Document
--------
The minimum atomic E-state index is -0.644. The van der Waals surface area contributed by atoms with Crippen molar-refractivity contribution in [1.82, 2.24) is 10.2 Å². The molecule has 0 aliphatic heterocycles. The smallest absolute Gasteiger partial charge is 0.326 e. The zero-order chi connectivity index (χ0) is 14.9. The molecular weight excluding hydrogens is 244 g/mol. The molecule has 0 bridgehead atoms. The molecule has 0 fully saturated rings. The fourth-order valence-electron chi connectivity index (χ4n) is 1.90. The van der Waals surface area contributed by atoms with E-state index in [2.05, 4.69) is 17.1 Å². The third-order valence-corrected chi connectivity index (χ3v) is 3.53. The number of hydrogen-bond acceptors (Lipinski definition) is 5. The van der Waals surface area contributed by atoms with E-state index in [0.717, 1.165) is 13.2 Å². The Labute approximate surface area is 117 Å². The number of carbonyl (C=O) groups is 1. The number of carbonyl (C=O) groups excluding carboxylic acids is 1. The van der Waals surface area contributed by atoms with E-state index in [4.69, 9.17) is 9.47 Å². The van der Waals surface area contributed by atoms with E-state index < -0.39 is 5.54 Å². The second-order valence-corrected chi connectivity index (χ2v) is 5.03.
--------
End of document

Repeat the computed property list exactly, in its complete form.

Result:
The minimum atomic E-state index is -0.644. The van der Waals surface area contributed by atoms with Crippen molar-refractivity contribution in [1.82, 2.24) is 10.2 Å². The molecule has 0 aliphatic heterocycles. The smallest absolute Gasteiger partial charge is 0.326 e. The zero-order chi connectivity index (χ0) is 14.9. The molecular weight excluding hydrogens is 244 g/mol. The molecule has 0 bridgehead atoms. The molecule has 0 fully saturated rings. The fourth-order valence-electron chi connectivity index (χ4n) is 1.90. The van der Waals surface area contributed by atoms with E-state index in [2.05, 4.69) is 17.1 Å². The third-order valence-corrected chi connectivity index (χ3v) is 3.53. The number of hydrogen-bond acceptors (Lipinski definition) is 5. The van der Waals surface area contributed by atoms with E-state index in [0.717, 1.165) is 13.2 Å². The Labute approximate surface area is 117 Å². The number of carbonyl (C=O) groups is 1. The number of carbonyl (C=O) groups excluding carboxylic acids is 1. The van der Waals surface area contributed by atoms with E-state index in [4.69, 9.17) is 9.47 Å². The van der Waals surface area contributed by atoms with E-state index < -0.39 is 5.54 Å². The second-order valence-corrected chi connectivity index (χ2v) is 5.03.